Sort of like chardonnay, vodka is back, even though it never really went away.
“It’s not a question of vodka coming back into popularity, but rather bartenders’ acceptance of what consumers want to drink rather than what bartenders want to make,” says Cameron Bogue, director of beverage operations for Vancouver, B.C.-based Earls Kitchen + Bar.
Vodka was left out of the current cocktail renaissance largely because mixologists had focused on the pre-Prohibition era, long before vodka was introduced to North America, says Bogue. But vodka remains the top spirit.
“Vodka is still the king of sales,” declares Brad Bevill, vice president of marketing with Boston’s Restaurant & Sports Bar, based in Dallas. Vodka-based drinks equal more than half of all spirits ordered at Boston’s, and a huge percentage of its overall cocktail sales.
By far the largest spirits category, vodka reached 72.8 million nine-liter cases in 2015, a modest but positive volume growth rate of 1.1%, according to the Beverage Information & Insights Group, the research arm of Cheers’ parent company.
Much of that consumption is in highballs and mixed drinks; however, a number of operators are shining the spotlight on the white spirit.
“The whiskey craze is cool, but vodka is still the largest-selling spirit and growing in the U.S.,” says Larry Nicola, chef/owner Nic’s Beverly Hills, a venerable Martini lounge and restaurant in Los Angeles. “And though I like what the guys with the beards and suspenders are doing, if you want a sophisticated, really good Martini, there’s nothing like vodka—chilled and straight up.”
Claiming the title of “Vodkateur,” Nicola frequently travels the world to search out new and unique bottles to add to Nic’s list. He discounts the standard definition of vodka as odorless and tasteless: “Vodkas all have different characteristics and unique aromas and flavors depending upon where they are produced and what they are made from.”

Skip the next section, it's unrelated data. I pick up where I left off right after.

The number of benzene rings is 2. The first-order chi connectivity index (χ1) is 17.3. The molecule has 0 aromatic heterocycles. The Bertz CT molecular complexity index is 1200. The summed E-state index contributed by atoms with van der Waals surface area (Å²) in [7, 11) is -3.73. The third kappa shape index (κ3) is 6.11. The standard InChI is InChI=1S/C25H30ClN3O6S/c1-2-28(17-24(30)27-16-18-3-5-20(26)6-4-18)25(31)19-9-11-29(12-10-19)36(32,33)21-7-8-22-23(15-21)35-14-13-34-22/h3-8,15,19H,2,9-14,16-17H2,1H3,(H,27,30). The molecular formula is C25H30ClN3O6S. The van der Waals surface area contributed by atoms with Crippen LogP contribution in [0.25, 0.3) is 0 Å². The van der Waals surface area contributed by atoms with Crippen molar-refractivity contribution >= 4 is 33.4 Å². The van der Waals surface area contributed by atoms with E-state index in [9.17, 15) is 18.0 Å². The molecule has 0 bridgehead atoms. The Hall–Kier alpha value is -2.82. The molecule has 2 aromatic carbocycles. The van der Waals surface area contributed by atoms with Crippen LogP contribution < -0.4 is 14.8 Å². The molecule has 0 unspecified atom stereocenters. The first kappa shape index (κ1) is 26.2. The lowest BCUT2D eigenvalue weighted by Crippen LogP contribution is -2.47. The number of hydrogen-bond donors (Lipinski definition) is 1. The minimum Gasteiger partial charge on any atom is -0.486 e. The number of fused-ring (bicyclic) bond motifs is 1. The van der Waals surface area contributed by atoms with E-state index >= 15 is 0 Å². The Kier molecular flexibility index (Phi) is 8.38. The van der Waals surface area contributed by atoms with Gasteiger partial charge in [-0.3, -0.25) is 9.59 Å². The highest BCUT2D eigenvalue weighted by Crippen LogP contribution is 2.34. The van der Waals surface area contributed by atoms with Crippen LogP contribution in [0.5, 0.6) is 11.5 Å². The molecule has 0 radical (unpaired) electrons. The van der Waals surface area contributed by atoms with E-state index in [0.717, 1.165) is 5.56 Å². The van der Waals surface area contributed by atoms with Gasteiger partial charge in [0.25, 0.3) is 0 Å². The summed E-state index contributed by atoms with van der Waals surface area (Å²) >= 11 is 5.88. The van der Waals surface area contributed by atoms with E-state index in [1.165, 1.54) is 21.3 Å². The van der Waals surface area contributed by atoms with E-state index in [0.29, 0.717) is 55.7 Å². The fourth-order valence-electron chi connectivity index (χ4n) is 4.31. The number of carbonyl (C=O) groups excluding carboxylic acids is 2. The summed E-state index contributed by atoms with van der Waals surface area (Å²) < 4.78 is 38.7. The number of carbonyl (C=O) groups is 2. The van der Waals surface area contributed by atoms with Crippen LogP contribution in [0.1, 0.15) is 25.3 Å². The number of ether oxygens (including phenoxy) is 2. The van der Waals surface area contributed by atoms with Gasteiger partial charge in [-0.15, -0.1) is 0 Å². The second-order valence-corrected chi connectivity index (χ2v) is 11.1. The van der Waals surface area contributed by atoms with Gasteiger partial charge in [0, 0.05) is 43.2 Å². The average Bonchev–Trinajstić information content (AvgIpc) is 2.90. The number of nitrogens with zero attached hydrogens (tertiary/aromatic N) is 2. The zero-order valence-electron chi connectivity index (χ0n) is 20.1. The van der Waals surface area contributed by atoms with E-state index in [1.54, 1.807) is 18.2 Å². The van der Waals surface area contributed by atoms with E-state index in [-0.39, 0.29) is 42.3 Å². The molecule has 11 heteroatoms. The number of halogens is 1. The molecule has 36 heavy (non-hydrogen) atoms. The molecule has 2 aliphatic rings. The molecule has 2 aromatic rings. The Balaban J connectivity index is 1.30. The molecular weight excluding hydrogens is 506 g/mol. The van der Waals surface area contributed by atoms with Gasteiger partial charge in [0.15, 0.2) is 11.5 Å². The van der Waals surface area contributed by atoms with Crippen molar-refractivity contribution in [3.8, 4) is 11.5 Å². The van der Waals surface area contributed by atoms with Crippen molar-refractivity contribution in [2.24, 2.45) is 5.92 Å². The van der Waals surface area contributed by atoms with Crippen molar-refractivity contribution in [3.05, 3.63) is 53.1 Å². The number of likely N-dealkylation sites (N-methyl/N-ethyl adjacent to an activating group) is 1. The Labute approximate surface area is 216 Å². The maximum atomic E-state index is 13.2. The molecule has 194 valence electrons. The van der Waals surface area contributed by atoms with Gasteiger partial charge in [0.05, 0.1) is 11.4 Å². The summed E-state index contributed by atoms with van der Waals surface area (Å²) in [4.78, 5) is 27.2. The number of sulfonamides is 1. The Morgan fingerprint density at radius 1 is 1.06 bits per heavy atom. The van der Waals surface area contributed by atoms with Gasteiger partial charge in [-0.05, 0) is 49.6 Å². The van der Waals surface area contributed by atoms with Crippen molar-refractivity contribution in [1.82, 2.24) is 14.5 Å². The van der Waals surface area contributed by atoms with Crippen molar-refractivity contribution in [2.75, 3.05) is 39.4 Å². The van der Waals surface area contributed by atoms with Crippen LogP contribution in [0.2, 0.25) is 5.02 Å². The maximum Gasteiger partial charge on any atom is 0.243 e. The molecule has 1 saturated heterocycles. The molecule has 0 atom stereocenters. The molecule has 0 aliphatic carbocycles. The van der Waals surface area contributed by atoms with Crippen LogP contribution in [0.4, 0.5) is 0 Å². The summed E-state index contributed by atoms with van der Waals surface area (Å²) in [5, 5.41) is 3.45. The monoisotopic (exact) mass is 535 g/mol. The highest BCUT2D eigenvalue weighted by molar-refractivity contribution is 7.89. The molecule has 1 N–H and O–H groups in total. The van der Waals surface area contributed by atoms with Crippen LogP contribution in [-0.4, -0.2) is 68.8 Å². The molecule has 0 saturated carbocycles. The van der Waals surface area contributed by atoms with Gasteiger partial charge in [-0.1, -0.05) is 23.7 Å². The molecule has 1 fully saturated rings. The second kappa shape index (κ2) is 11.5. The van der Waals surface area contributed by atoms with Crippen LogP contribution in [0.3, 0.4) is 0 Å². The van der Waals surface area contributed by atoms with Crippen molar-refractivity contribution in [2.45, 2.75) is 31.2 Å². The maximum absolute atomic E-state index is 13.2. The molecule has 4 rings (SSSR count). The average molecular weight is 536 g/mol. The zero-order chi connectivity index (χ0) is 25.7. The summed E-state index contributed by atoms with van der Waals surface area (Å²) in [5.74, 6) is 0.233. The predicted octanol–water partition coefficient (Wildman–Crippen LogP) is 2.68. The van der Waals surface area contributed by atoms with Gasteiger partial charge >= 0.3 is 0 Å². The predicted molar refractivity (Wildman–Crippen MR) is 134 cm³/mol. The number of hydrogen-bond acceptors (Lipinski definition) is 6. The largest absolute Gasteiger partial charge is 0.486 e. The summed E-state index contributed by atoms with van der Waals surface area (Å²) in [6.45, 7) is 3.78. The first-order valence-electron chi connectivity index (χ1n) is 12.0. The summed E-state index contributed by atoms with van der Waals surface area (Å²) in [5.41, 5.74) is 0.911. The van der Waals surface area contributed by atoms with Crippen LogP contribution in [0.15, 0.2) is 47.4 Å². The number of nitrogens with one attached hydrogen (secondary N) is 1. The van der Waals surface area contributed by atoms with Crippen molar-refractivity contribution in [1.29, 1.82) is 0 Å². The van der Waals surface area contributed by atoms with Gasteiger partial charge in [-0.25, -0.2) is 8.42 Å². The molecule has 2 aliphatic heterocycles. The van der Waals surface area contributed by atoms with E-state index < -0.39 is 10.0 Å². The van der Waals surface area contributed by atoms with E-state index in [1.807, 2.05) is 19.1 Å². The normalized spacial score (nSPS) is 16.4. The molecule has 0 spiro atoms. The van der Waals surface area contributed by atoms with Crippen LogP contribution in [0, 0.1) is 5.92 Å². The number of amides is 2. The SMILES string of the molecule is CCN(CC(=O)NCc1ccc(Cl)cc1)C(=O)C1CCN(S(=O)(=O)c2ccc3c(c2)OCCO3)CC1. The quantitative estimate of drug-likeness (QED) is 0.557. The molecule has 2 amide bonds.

Nic’s Beverly Hills has become a destination for vodka enthusiasts. The lounge boasts a glass-fronted, 18-ft.-long freezer that displays vodkas at zero degrees. Customers peruse the collection and can ask the bartender for a shot or a Martini made with specific vodkas.
Some vodkas are wheeled around the restaurant on a special ice cart. Aficionados and the curious can also don faux fur coats for guided tastings inside the 28-degree “Vodbox.” The walk-in freezer stores more than 80 different bottles, many rare and unusual, on white-leather-lined shelves or on the Nicola family’s butcher-block table circa the 1940s.
Vodka flights are priced at two shots for $21, three for $30, or guests can upgrade to rare bottles like Beluga Gold for $30 a glass or Kauffman Luxury Vintage for $75. The Vodbox is a draw for customers dropping into the lounge, and dinner guests who can opt to visit between the appetizer and main courses.
Although some guests sip and savor superpremiums for their unique character, most vodka on-premise is consumed in cocktails. The chameleon spirit is an ideal base for a variety of drinks, both classic and new-wave.
“Some of our most popular drinks showcase vodka,” says Chris Purcell, director of food and beverage for the Tempe, AZ-based Tilted Kilt Pub and Eatery. The Celtic-themed sports-bar chain operates 97 units in the U.S. and Canada.
One Tilted Kilt vodka drink is the Purple Haze, a colorful mix of Smirnoff Grape vodka, peach schnapps, blue Curacao, cranberry juice, Sprite and freshly squeezed lemon and lime juices. Prices vary, but signature drinks average $8.50.
Tilted Kilt launched a new beverage menu earlier this month. The net number of vodka drinks will remain the same—four signature vodka drinks out of 13 total.
New to this menu is the signature Tilted Bloody Mary, made with New Amsterdam vodka and garnished with olives, lemon, lime and a slice of bacon. Purcell is busy with R&D on a sharable Bloody Mary combined with an appetizer plate as an all-inclusive presentation for Tilted Kilt.
The call vodka list is also changing. “We will still carry Smirnoff, which appeals to a traditional, older vodka drinker,” says Purcell. Premiums Ketel One and Grey Goose will continue on the list as well. “But we will also speak to Millennials with the addition of Deep Eddy’s vodka, Tito’s and New Amsterdam.”